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Estate Planning Strategies to Make Your IRA Last Longer

Last update on: Jun 23 2020

Note: This article is an update of the estate planning article in the September 2001 Estate Watch and should be read together.

You now can make your IRA last longer than ever. Thanks to final IRS regulations, account owners over age 70 1/2 are required to take less out of their IRAs or other qualified retirement plans. The new rules allow the owner and beneficiaries to spread distributions over even longer periods than did the proposed regulations issued in 2001. That reduces annual income taxes and allows the IRA to compound into a greater amount. A few other changes that could affect your estate planning also were made in the final regulations.

IRAs and other qualified retirement and estate planning strategies whose owners are older than age 70 1/2 must distribute at least a required minimum amount from their accounts each year. The first distribution must be made by April 1 of the year after you turn age 70 1/2. Subsequent distributions must be taken by Dec. 31 of each year. Beneficiaries of inherited accounts also must take required minimum distributions (RMDs).

To determine the RMD for the first year, take your account balance on Dec. 31 of the preceding year. Then determine the appropriate life expectancy from the IRS tables, and divide that into the account balance. The result is the year’s RMD. The longer the life expectancy is, the lower the RMD. Each subsequent year, you subtract one from the prior year’s life expectancy and divide that into the new account balance to determine the new year’s RMD.

Sweeping proposed rules were issued in January 2001. These rules greatly simplified the methods for the RMD calculation, requiring fewer decisions and lower distributions. Those moves extended the lives of most IRAs. Retirement Watch readers were able to save a lot of money by adapting the methods in the proposed regulations, which were discuss in the March 2001 issue and are available in the Tax Watch archive on the web site. The new final regulations provide additional savings by extending the life expectancy a little less than a year in most cases.

The final regulations made a few other changes from the proposals.

Unlike under the old rules, you don’t have to do your tax and estate planning years in advance and pick the final beneficiary. Now, that can be left to your executor, who can decide which beneficary makes the most sense given your wishes and the tax situation. The designated beneficiary must be one of a group of primary and contingent beneficiaries named by the account owner while still alive.

The beneficiary of the IRA does not have to be selected until Sept. 30 of the year following the year of the account owner’s death (Dec. 31 under the 2001 proposed rules). The first distribution to the beneficiary does not have to be made until Dec. 31 of that year.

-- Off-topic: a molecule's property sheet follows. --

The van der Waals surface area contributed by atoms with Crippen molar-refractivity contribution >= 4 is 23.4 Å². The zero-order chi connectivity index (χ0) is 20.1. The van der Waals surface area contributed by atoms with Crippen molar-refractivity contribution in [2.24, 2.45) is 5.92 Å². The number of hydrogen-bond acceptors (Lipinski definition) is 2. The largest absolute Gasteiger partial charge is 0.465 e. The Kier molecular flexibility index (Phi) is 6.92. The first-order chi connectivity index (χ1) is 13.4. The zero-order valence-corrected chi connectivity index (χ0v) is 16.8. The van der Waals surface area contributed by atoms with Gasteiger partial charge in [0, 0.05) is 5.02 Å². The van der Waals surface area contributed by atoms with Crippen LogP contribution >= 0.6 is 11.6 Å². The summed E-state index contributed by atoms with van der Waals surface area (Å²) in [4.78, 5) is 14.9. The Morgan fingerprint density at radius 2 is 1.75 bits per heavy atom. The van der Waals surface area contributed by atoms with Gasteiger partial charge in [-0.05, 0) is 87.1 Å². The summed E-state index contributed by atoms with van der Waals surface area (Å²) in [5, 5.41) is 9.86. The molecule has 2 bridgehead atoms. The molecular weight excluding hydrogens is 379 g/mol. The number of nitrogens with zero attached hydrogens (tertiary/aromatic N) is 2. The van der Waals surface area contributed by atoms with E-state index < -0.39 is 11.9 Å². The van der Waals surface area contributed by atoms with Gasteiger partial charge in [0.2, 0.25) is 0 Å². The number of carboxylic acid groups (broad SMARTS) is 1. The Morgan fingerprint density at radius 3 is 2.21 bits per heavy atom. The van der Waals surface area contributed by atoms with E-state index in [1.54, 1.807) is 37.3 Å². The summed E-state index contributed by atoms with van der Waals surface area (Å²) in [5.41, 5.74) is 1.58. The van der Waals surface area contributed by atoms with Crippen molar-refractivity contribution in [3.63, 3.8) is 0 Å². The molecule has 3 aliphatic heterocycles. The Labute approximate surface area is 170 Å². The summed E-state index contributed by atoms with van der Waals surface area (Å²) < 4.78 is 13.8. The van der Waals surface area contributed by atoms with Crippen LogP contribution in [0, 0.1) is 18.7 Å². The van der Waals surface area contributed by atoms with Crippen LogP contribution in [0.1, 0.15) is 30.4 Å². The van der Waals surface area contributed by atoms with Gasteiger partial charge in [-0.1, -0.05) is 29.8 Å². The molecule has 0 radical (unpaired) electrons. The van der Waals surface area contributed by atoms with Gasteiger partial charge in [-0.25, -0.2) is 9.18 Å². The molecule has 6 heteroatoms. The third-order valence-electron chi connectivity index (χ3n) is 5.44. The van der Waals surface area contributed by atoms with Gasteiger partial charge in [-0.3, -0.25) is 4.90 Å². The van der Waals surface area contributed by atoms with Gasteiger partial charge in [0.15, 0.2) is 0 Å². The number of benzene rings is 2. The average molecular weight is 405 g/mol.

An IRA still can be left to multiple beneficiaries. The beneficiaries have two options. The IRA can be maintained as a single IRA, with the age of the oldest beneficiary used to determine the RMD. Or the IRA can be split into separate IRAs for each beneficiary with the RMD determined by each beneficiary’s age.

You can name a trust as an IRA beneficiary and have the beneficiaries of that trust qualify as the IRA beneficiaries for RMD purposes. The regulations, however, list several conditions that must be met for this to be valid. Among those are that the IRA custodian must have information on the trust beneficiaries. Don’t name a trust as an IRA beneficiary unless you have good tax advice.

Beneficiaries who inherited IRAs years ago get a break under the regulations. They can switch to the new rules and basically get a fresh start on their RMDs. This even includes beneficiaries who were required to withdraw the IRA balances within five years of the owner’s death.

The new regulations are mandated beginning in 2003, giving everyone the opportunity for a fresh start. For 2002 you can choose from the January 2001 proposals, the original 1987 proposals, or these final regulations. After 2002, there are three life expectancy tables to consider. The Uniform Lifetime Table will be used by most account owners. The Joint Life Table from the 1987 regulations is used by an account owner whose sole beneficiary is a spouse who is more than 10 years younger than the owner. The Single Life Table is for sole owners of inherited IRAs. The Uniform Lifetime and Single Life tables are available on our web site.

The meltdown of some stocks can be taken into account under the final regulations. If an account balance declined so sharply after Dec. 31 that the remaining balance exceeds the year’s RMD, then the owner can satisfy the RMD rules simply by emptying the IRA.

The final regulations also scale back reporting to the IRS. By 2004, financial institutions will have to report to the IRS who is required to take minimum distributions, but not the amounts of the RMDs.
The penalty for failing to take an RMD is 50% of the amount not distributed. The penalty now applies to inherited Roth IRAs as well as to all traditional IRAs.

Remember that you always can take out more than the RMD. The goal in IRA estate planning usually is to defer distributions for as long as possible and let the tax-deferred compounding work. That’s why you try to select the longest life expectancy for computing the RMD. Not everyone, however, should maximize the tax deferral of an IRA. Sometimes it pays to take more than required from an IRA and empty it early. I covered this in detail in the April 2001 issue, and that article is available in the tax archive section of the web site.



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